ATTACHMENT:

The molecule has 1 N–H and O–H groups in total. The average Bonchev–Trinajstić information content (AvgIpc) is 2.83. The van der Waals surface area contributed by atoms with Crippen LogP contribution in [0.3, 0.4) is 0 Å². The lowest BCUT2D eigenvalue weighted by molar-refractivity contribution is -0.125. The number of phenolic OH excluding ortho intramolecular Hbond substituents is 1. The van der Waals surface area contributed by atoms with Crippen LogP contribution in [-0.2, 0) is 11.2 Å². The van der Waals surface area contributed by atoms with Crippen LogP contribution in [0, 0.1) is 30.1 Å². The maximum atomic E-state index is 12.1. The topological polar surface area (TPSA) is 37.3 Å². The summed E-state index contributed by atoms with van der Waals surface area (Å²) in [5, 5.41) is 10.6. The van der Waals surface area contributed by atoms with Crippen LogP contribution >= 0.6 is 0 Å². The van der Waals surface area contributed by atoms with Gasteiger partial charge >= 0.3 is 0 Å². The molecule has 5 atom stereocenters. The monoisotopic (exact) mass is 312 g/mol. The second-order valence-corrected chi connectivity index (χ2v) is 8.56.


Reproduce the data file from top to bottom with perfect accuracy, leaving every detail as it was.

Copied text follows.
The molecule has 1 N–H and O–H groups in total. The average Bonchev–Trinajstić information content (AvgIpc) is 2.83. The van der Waals surface area contributed by atoms with Crippen LogP contribution in [0.3, 0.4) is 0 Å². The lowest BCUT2D eigenvalue weighted by molar-refractivity contribution is -0.125. The number of phenolic OH excluding ortho intramolecular Hbond substituents is 1. The van der Waals surface area contributed by atoms with Crippen LogP contribution in [-0.2, 0) is 11.2 Å². The van der Waals surface area contributed by atoms with Crippen LogP contribution in [0, 0.1) is 30.1 Å². The maximum atomic E-state index is 12.1. The topological polar surface area (TPSA) is 37.3 Å². The summed E-state index contributed by atoms with van der Waals surface area (Å²) in [5, 5.41) is 10.6. The van der Waals surface area contributed by atoms with Crippen LogP contribution >= 0.6 is 0 Å². The van der Waals surface area contributed by atoms with Gasteiger partial charge >= 0.3 is 0 Å². The molecule has 5 atom stereocenters. The monoisotopic (exact) mass is 312 g/mol. The second-order valence-corrected chi connectivity index (χ2v) is 8.56.